We batted around some ideas and finally decided that we would need to carve a hole into the body of the syringe for the gauge to sit in. Since we had a freshly painted, beautiful syringe we were reluctant to do this without testing. So that’s what we did. We took a spare piece of the PVC and drilled into it with the proper sized auger bit and, as you can see from the image below, the gauge fits into place quite nicely.

Syringe washers cutArmed with the confidence that comes from testing, we started work on the actual syringe. We got everything set up and Daniel was ready to cut in to our beautiful syringe when it hit him. The thinner PVC pipe we used for the needle of the syringe extends through the entire body of the syringe for stability. If we cut into the body of the syringe, we would risk damaging it a ruining the whole piece. Plus, the PVC pipe would prevent the gauge from sitting fully down into the space. This meant that we were back at square one.

We would have to figure out a way to mount the gauge on top of the surface of the syringe. First, we removed the panel and added some spacers to the body of the syringe. Daniel used a hand saw to cut them in half so that the panel would be raised and we could run leather strips around the syringe. In the whole trial and error process, we also decided that the leather detailing was more accurate than the foam. Daniel then cut some brackets out of 5 mm craft foam to help “square up” the round surface. The brackets also served to close the gaps on either side of the gauge and give the effect of a raised panel that housed the gauges. We used two strips of hand detailed leather straps and put the gauges into them. Then we put it all together.

Eleanor Lamb Syringe Bioshock Cosplay Eleanor Lamb Syringe Bioshock Cosplay

 

All that was left to do was put the panel back on, take care of any touch-ups to the paint job, weather it using the technique out lined in our Weathered Metal Effect Tutorial and add the ADAM tube which we purchased from Scrapbook.com and then filled with red body wash, pomegranate scented for anyone who’s curious. And with that hurdle behind us, we had finally completed Eleanor Lamb’s syringe!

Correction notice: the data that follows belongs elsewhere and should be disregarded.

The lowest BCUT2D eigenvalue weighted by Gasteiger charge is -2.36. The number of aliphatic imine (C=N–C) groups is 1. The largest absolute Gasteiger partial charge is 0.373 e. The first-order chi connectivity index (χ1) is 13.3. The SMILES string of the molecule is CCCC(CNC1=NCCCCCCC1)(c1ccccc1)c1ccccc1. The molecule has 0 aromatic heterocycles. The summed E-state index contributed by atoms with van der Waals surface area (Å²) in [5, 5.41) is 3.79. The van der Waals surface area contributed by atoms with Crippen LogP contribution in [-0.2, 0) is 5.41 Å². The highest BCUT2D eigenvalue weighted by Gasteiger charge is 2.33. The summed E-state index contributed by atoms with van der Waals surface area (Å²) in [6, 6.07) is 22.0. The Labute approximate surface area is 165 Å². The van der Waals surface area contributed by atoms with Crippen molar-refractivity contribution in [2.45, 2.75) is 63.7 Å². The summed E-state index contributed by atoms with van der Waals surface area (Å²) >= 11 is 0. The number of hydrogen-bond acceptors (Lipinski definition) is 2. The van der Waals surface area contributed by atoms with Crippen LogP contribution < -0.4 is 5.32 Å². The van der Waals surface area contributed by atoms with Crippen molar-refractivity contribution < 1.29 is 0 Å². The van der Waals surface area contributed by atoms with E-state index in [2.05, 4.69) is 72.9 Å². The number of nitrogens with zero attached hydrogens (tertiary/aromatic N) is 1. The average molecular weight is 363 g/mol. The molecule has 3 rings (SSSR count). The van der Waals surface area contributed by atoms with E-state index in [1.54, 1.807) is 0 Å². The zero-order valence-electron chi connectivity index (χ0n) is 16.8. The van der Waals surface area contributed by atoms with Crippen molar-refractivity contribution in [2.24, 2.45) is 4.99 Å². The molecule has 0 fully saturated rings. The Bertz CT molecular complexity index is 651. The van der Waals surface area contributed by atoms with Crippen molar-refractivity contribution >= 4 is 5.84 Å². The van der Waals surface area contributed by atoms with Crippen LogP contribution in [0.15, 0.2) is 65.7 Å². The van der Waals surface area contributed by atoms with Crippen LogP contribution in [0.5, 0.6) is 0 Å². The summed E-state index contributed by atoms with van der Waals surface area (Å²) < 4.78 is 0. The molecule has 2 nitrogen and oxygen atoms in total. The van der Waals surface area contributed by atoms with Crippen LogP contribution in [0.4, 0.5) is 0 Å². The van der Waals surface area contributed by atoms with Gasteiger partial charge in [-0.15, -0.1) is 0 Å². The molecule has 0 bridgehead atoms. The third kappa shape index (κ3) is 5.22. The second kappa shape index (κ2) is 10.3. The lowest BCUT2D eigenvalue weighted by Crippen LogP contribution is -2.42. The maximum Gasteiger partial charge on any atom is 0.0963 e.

Eleanor Lamb's Syringe Bioshock Cosplay

 

Between the posts for the harpoon and the posts about the syringe, you might have noticed that we haven’t mentioned the gloves yet. Well here’s your bonus tidbit! We found a pair of gardening gloves that were a light-colored leather and then dyed them. We used Rit dark brown dye. First, I soaked the gloves in water until they were saturated. Next, I mixed up the dye and put the gloves in. I stirred them several times to ensure that the dye was taking evenly. Since the original color of the gloves was so light it took about 45 minutes to get them the shade that I wanted.

Dying Gloves Dyed Gloves

Once they dried, Daniel whipped up the metal plates for the top of the gloves. He cut the shape and the “rivets” out of 2 mm craft foam, sealed it with Elmer’s glue and then hit with some gold spray paint. Using Shoe Goo, he glued it to the glove and let it cure for 24 hours.

Cosplay Plated Gloves Cosplay Painted Gloves

Then we weathered the plates and gloves and now we’ve completed all of Eleanor Lamb’s “arm gear.” If you haven’t checked out the posts about the harpoon, which includes the arm guards, you can find them here! Thank you for following along! If you’re interested in more immediate doses of Those Crazy Gilberts, hit up or Facebook page: Co-Op Campaign Cosplay! — TCG